While cruising through the product-packed halls of CES 2015, I couldn’t help but notice groups of people leaning up against sections of wall all along the outskirts. Although some were merely looking for a place to sit and eat food, the rest of them were tethered to outlets.
I saw tablets, smartphones, and laptops sucking away in order to sustain their users for a few hours longer. In some cases, these people weren’t more than 10 meters away from some booth showcasing, among other things, external battery packs.
While many portable power devices can be considered somewhat cumbersome, there are some no larger than a short stack of credit cards.
Had any of the before-mentioned people at CES 2015 owned the Justin 2000mAh Slim Power Bank, they would have been able to give their mobile devices a boost of energy on the go. This slim power bank is as thin as three quarters and just a bit longer and wider than your standard credit card. If, for whatever reason, you couldn’t fit this in your wallet, it’s certainly pocket-friendly.
This slim power bank features a sleek look with its brushed aluminum body. A thin line of blue plastic peeks out from being sandwiched in the middle.
The “business end” of this battery pack hosts a single Micro USB port and a power button. This battery has auto-detect for when you plug in another device. You can’t really get any more basic or lightweight than this.
Like most external batteries out there, this one uses a four-LED power indicator gauge. Each dot represents a 25 percent charge threshold, as indicated by the numbers scribed alongside the lights. Just keep in mind that what you see is merely a rough estimate. When measuring the mWh going in to the slim battery pack, with a PLX Devices Legion Meter, the three lit LEDs versus the actual charge level were a far cry from each other.
The convenience of battery capacity in such a compact form comes at a price. The output of this slim power bank is only 5V/1A and the input maxes out at 5V/800mA. These are the listed values (the effective input rate fluctuates between 470mA and 680mAh, from testing). If your smartphone or mobile accessory charges normally at 5V/1A, then you’re set! Otherwise, newer devices that can charge at a faster rate (e.g. 5V/1.5+A) will feel power only creeping in.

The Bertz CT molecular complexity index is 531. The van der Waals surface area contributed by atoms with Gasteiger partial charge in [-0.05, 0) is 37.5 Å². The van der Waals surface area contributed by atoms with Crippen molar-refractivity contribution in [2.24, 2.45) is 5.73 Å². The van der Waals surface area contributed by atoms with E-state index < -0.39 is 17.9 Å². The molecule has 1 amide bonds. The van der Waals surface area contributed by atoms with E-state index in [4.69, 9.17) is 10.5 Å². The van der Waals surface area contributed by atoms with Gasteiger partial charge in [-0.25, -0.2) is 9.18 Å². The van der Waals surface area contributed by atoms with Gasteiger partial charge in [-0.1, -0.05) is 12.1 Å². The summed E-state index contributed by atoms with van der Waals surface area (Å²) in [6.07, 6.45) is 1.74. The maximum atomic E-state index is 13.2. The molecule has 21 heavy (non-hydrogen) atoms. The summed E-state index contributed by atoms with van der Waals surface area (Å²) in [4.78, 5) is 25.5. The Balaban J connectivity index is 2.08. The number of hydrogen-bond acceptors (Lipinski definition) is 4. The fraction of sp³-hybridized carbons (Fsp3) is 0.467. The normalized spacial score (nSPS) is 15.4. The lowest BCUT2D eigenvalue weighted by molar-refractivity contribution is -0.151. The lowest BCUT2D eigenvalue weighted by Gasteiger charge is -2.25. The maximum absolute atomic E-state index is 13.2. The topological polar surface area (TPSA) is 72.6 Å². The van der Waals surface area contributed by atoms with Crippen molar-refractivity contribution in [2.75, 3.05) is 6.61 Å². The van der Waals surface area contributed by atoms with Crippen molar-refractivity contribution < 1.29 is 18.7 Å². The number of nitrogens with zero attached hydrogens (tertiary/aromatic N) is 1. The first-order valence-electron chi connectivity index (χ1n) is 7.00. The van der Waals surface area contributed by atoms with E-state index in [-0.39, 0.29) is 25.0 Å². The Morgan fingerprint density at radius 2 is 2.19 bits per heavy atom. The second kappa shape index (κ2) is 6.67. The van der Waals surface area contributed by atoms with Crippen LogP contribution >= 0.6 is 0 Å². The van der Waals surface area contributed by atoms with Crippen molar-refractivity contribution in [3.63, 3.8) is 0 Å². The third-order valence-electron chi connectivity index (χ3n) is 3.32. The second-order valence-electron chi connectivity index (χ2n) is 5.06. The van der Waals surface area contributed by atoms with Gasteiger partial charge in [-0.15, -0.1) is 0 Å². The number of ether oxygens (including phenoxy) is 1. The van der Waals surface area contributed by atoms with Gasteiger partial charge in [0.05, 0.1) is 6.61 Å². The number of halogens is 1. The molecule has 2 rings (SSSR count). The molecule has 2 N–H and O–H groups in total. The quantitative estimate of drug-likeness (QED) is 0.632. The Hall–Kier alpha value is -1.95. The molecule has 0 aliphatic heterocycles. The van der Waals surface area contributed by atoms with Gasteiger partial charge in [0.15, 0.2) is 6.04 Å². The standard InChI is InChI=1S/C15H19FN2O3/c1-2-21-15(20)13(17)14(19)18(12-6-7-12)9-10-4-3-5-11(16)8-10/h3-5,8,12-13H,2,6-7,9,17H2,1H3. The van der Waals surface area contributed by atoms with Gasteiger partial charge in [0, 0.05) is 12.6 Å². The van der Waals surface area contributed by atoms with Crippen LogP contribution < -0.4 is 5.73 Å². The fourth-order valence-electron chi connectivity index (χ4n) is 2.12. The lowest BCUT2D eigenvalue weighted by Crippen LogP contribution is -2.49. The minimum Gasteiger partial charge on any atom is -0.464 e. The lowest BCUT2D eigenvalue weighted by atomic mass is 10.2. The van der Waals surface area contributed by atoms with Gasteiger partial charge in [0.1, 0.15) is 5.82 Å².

Included with the Justin slim power bank is a short Micro USB to Micro USB cable that comes with a pair of adapters: female Micro USB to male USB, and female Micro USB to female USB. The former will be more commonly used, as it lets this battery charge up from USB ports or wall adapters. You also get a faux leather wallet with adhesive mounts for the slim power bank on the inside. Opposite is a tidy pocket that comfortably holds a credit card and ID.
My favorite part of the Justin 2000mAh slim power bank (aside from the form, of course) is how the LEDs remain lit while charging out. I also appreciate that the LEDs blink while the battery is charging up, as is common with most. But the reason I like lit LEDs when the battery is charging out is because one glance lets me know if it’s done or not.
When a battery pack remains dark while charging out, I have to manually check the devices. Sure, some may call me lazy, but I prefer to have that visual indicator, especially if a gadget is off and charging. And once the slim power bank is full, all four LEDs glow solid blue.
Since there is only the single Micro USB port, there is no passthrough charging. Thankfully this slim power bank is of a low enough capacity where charging it back up doesn’t take longer than it has to. It is a little bit odd that the input charge rate is 5V/800mA instead of the basic 5V/1A. But I guess it’s these low(er) charge rates that keep the battery cool to the touch while working.
Note: Most external battery packs I’ve ever purchased and used came only partially charged, so I’ve always made it a habit to fully charge them before use. I tend to fully charge and discharge a new battery a few times, just so I can level out the charge states of the individual cells. It helps to maximize the battery’s manufacturer-listed potential.
The standard efficiency rating of external battery packs currently on the market is 70 percent. This means that 30 percent of the battery’s listed capacity is consumed while charging up devices. So, for example, a standard 1000mAh battery would effectively deliver 700mAh of energy.
Right out of the box, the Justin 2000mAh slim power bank was able to deliver a total of 41 percent charge, or 1255mAh of usable energy, to my Samsung Galaxy Note 4 battery (3220mAh). That’s equivalent to 62.8 percent efficiency. A bit below average. However, additional charge cycles brought up the values to a peak of 74.0 percent and an average value of 69.9 percent. That average is equivalent to 1398mAh of usable energy. It meets the average, sure, but I’ve noticed this to be normal with smaller/slimmer battery packs
So what can you do with 1398mAh of battery energy? That’s good for 0.43 full charges to a Samsung Galaxy Note 4 (3220mAh), or 0.77 full charges to an Apple iPhone 6 (1810mAh), or 0.31 full charges to a 7″ Kindle Fire HDX (4500mAh).
For the average user, who wants the convenience of extra energy without adding much to personal carry, the Justin 2000mAh slim power bank fits the bill. It’s thin, light, and delivers more than enough to power gadgets in those crucial times of need. Most smartphones should be able to last half a day longer of heavy use.
The only criticism about this slim power bank is the very average efficiency rating. And that’s not even a negative observation either. It charges in/out, doing its job well without anything fancy or unnecessary. I like the short, flat-ribbon Micro USB cable, and the added holder is a nice touch. If you’re a fan of brushed metal and want a simple battery pack, this Justin 2000mAh slim power bank will suit you well.